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David Aaronovitch untangles the ideological threads that make up the 'Islamic State'.

David Aaronovitch and a range of experts untangle the ideological threads that make up the 'Islamic State'.

Following its attacks in Paris, debate has raged about whether the so-called Islamic State is a political movement or a religious one.

But what if it's both, and more besides? David Aaronovitch calls on testimony from journalists, historians, political scientists and philosophers to explore the complex, sometimes conflicting elements that have shaped this organisation.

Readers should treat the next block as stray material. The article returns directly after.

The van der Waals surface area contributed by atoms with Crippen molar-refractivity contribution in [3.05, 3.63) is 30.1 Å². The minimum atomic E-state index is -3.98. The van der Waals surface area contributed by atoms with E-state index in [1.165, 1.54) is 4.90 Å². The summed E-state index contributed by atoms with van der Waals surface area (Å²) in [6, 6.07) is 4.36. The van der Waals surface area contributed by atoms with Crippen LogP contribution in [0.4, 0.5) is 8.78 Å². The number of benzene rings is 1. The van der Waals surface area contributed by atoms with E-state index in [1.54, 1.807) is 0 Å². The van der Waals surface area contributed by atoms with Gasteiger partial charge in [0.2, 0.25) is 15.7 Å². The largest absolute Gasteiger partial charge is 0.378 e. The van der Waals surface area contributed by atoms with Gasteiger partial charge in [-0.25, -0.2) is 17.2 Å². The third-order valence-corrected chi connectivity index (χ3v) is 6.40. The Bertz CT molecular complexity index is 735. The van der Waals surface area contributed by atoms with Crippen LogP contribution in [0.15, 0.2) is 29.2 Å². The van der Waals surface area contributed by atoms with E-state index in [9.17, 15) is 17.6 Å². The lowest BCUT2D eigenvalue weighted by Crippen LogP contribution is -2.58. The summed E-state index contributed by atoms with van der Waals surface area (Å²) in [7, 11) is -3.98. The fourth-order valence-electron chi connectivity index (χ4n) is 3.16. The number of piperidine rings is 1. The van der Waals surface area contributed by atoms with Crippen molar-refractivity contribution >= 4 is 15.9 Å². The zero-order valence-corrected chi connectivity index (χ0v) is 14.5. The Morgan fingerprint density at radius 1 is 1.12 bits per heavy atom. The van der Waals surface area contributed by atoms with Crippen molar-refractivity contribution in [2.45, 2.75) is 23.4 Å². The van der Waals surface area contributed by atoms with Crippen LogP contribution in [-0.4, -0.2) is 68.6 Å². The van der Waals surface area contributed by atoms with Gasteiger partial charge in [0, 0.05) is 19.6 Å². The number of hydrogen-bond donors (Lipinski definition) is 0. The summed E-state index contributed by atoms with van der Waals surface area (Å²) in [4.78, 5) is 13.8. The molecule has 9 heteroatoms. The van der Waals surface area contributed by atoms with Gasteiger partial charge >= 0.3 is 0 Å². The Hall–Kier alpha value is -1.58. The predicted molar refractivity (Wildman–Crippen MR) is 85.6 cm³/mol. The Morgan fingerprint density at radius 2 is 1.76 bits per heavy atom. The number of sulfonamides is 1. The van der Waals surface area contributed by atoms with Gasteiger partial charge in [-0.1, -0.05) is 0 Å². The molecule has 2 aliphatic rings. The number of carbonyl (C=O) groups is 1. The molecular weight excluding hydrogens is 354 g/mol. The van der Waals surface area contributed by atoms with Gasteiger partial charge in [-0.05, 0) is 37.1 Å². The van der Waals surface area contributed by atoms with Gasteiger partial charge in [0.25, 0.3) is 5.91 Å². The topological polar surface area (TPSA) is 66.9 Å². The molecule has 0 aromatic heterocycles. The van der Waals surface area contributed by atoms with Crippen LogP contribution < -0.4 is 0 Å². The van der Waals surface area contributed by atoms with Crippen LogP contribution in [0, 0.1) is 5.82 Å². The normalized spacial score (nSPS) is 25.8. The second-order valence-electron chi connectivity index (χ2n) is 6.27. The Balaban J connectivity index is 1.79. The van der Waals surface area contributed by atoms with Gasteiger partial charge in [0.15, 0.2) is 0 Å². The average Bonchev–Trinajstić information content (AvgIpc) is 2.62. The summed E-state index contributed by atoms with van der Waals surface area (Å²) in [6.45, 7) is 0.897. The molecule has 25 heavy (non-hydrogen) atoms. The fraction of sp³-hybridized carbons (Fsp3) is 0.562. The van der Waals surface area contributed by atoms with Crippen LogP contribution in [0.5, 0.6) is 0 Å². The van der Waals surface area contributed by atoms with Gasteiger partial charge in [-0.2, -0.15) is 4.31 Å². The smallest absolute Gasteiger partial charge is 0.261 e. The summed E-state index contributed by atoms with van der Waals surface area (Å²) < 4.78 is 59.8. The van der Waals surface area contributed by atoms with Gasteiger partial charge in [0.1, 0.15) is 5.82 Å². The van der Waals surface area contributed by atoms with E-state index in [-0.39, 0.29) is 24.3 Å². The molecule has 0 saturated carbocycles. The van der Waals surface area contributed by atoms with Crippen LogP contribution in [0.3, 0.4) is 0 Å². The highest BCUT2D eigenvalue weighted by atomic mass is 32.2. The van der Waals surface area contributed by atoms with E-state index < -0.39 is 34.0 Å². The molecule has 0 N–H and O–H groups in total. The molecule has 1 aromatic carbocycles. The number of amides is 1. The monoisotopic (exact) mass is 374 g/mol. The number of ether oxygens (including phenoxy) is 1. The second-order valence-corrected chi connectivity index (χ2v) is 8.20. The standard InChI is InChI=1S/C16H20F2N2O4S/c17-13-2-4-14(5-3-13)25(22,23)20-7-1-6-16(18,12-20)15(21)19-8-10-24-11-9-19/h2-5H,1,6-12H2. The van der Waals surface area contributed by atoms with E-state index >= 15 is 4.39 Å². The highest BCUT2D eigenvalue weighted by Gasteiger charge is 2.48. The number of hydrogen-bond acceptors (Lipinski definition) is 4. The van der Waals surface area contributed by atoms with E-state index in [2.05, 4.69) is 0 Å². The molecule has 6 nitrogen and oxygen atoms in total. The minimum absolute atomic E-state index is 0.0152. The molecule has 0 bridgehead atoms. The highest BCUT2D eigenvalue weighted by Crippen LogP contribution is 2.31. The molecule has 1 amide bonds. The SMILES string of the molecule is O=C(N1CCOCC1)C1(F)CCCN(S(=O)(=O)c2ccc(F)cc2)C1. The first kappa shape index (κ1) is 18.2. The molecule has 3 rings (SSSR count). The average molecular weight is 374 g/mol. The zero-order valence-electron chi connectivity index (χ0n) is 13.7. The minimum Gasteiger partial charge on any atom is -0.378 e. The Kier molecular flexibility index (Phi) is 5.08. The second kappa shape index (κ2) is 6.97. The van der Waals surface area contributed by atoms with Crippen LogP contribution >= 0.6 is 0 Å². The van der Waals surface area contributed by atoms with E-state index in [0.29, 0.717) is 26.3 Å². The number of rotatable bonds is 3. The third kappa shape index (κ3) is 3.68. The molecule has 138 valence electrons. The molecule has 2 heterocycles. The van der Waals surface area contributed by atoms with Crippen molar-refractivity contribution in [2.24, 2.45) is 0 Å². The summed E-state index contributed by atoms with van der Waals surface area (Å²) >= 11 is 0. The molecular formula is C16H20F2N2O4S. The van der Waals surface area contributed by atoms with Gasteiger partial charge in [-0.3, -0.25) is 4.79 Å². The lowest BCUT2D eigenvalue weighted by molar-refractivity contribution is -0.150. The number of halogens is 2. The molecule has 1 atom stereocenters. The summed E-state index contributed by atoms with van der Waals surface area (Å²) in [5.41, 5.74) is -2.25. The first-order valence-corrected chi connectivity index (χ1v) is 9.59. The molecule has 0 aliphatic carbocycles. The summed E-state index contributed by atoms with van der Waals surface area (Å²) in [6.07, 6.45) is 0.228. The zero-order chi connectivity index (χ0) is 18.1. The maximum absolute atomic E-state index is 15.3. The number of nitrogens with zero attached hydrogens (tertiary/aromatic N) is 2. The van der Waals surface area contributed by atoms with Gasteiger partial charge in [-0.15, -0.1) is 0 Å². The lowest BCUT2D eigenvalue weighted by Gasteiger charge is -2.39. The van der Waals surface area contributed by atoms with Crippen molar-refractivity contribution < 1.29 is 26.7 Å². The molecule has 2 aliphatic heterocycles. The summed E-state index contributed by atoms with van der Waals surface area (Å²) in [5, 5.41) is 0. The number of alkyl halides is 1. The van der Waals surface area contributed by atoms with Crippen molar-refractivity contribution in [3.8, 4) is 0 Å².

He examines its place in the long tradition of Apocalyptic anti-Westernism - a tradition that has also appeared in a European Christian context, in Japan, and elsewhere. David traces the role of senior figures from Saddam Hussein's regime in its creation and thinking, and asks whether avenging the invasion of Iraq has simply given IS its opportunity to prosper, or provides its guiding mission.

He explores the role of IS in the relationship between Sunni and Shia Islam, and its use of Islamic history in its worldview and its propaganda. And finally, David asks, how unusual is the Islamic State?

Producers: Phil Tinline and Wesley Stephenson.